A group of Cochrane Heights residents will finally have the opportunity to talk to local school board officials and administration about an issue that’s been troubling them for months.
Some neighbours who live near Cochrane High School are concerned about the possible impact of a proposed wind turbine which could be erected on the west side of the school.
The Evance R9000 turbine would be set up approximately ten feet from the gymnasium, and some local residents are concerned that the noise level and sheer size of the contraption could negatively affect their overall quality of life, as well as their property values.
The turbine would be erected on a free-standing monopole tower.
“It’s shocking to see the size of this thing,” said Brenda Samborski, chair of the residents’ group who’s been trying to keep the turbine out of her neighbourhood. “This ginormous 60 foot turbine will be in every window in our house.”
The residents’ group has been meeting since April to put together a petition, distribute information and try to talk to school officials, members of the Cochrane High Sustainable Development Committee, and Rocky View Schools’ trustees, with whom they say communication has been difficult.
Samborski was reluctant to say exactly how many residents are involved in her group.
She said she was pleased to finally receive notice of a Sept. 13 public meeting at the high school.
An email from Rocky View Schools’ associate superintendent of business operations Darrell Couture has invited the public to attend an information session which he said would last approximately 15 minutes with ample time to answer questions and state concerns.
The meeting will start at 6 p.m. in the school’s Lyceum.
Rocky View Schools board chair and Cochrane area representative Dr. Bruce Pettigrew, and rural Cochrane trustee Colleen Munro are both expected to attend the meeting.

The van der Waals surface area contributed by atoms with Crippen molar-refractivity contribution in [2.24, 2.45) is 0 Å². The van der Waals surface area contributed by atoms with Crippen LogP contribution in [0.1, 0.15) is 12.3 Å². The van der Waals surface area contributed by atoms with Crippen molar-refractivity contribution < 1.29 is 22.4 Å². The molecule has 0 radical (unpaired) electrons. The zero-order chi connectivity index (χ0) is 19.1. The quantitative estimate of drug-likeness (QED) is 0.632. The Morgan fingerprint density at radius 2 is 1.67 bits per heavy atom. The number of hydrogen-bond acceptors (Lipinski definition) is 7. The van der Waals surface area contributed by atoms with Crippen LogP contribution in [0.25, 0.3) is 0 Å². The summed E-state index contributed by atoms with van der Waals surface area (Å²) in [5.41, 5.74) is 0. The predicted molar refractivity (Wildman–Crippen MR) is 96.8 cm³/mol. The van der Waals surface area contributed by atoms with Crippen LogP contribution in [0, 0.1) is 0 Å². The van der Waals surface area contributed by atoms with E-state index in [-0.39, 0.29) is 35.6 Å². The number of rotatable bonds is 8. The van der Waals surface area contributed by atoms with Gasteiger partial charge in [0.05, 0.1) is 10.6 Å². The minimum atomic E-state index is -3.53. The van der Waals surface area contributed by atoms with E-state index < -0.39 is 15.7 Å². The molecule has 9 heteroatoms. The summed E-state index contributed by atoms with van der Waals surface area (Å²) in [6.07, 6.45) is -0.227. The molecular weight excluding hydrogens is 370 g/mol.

Samborski said she’s sure the meeting would not have been set up without pressure from her group.
“I personally emailed Bruce Pettigrew five times to meet with us before this invite was sent out,” she said, adding she’s called him numerous times as well, but that he’s not responded to her messages. “I’m just saying I think we should all respect each other but they went ahead and submitted their permit application without talking to us.”
But Pettigrew said he wasn’t intentionally ignoring Samborski or her group.
“We did have two meetings in the spring,” he said. “The problem then becomes the summer when people are away.”
Pettigrew added he’s unaware of Samborski’s attempts to contact him.
“I don’t remember emails from her,” he said. “But just to be clear, there are filters, because if I don’t recognise a name or a topic, I don’t look at the email. That’s just me, the way I am.”
Pettigrew said he and Munro would be attending the meeting as observers.
“The process is going through the town and the planning commission and so on,” he explained. “We and the school want people to know exactly what’s going on and clarify that information. The point is that it’s a learning process.”
Cochrane High’s Sustainable Development Committee is an award-winning group that’s long been a champion of projects that focus on energy, water consumption, and waste reduction.
|Wind Watch relies entirely
on User Funding